Aug 23, 2016 | By Benedict

The Advanced Medical Technology Association (AdvaMed), Johnson & Johnson, and 3D printing specialist Materialise have all offered suggestions to the U.S. Food and Drug Administration (FDA) regarding its draft guidance for 3D printed medical devices. The deadline for comments was August 8.

Back in May, the FDA released its long-awaited draft guidance for 3D printed medical devices, designed to help companies produce safe items to an industry-established standard. After a quiet start to discussions, a number of important organizations ended up contributing their expertise to the guidance before the deadline for comments closed on August 8. Contributors to the open comments section included the Advanced Medical Technology Association (AdvaMed) and Johnson & Johnson, who have both called for the FDA to clarify its guidance by creating a separate set of regulations for patient-matched devices. Belgian 3D printing company Materialise also offered comments.

AdvaMed, a D.C.-based trade association consisting of medical technology companies, came up with three key points in its public comment, submitted on the deadline day of August 8. The organization firstly called on the FDA to provide a separate, stand-alone companion guidance for patient-matched devices made with 3D printing technology (or other methods such as CNC machining), to stand alongside guidance for one-size-fits-all devices. It highlighted the confusion caused by treating the two different kinds of medical device as equivalent.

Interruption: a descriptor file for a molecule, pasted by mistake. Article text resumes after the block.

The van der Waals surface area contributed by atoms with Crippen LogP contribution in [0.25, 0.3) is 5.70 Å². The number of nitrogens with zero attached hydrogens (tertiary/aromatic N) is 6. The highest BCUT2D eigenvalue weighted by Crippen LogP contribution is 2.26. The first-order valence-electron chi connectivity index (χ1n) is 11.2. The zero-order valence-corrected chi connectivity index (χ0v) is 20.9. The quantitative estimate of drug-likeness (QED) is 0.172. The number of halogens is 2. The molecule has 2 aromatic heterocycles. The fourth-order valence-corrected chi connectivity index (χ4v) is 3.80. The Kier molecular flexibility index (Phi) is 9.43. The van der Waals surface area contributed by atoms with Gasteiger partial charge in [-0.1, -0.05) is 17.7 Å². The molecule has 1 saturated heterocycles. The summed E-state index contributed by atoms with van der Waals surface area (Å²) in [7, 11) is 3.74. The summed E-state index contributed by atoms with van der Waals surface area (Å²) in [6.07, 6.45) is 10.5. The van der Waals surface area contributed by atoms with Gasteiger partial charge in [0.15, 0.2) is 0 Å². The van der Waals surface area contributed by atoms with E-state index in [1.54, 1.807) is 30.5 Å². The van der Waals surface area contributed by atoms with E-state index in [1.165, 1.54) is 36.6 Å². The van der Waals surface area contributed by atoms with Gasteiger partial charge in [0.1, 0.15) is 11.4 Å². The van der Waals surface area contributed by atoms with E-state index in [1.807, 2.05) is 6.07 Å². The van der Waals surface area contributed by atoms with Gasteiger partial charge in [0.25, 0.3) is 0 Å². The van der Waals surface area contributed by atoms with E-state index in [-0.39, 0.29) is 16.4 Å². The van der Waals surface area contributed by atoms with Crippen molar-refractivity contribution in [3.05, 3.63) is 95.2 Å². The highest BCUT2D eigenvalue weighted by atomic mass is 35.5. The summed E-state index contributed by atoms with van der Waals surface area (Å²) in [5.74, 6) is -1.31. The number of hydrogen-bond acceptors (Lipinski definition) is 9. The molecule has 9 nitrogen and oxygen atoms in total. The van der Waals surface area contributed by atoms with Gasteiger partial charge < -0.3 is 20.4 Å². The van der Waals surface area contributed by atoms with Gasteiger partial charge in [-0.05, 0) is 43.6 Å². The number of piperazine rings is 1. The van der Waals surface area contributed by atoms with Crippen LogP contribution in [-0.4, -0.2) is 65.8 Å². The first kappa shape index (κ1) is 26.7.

“Should FDA choose to maintain a single guidance document as an alternative, clarity and detail to distinguish what applies to AM devices generally versus AM patient-matched devices is needed to avoid ongoing confusion, although we feel this will be a challenging endeavor,” wrote Jamie K. Wolszon, Associate Vice President of Technology and Regulatory Affairs at AdvaMed. “For this reason, we view this alternative to be significantly less preferable to a stand-alone guidance addressing patient-matched devices.” AdvaMed also asked the administration to state its position on the data-handling aspects of patient-specific devices created using additive manufacturing techniques.

AdvaMed also asked the FDA to lay out its thinking on point-of-care additive manufacturing services, requesting that organizations providing such services be subjected to regulations as thorough as those applicable to medical devices themselves. A third remark encouraged the enhancement of cross-center collaboration within the FDA itself; for example, between branches of the association such as the Center for Devices and Radiological Health and Center for Biologics Evaluation and Research, both of which contributed to the draft guidance.

Multinational healthcare giant Johnson & Johnson also offered its thoughts to the FDA on the 3D printed medical device draft guidance, reiterating the three key points made by AdvaMed before making some suggestions of its own. The healthcare company advocated a broader look at different kinds of additive manufacturing technologies, suggesting that the FDA include methods such as stereolithography and ink jetting in addition to powder-bed fusion printing techniques. It also advised the FDA to devise a more thorough set of regulations regarding post-processing techniques for 3D printed medical devices.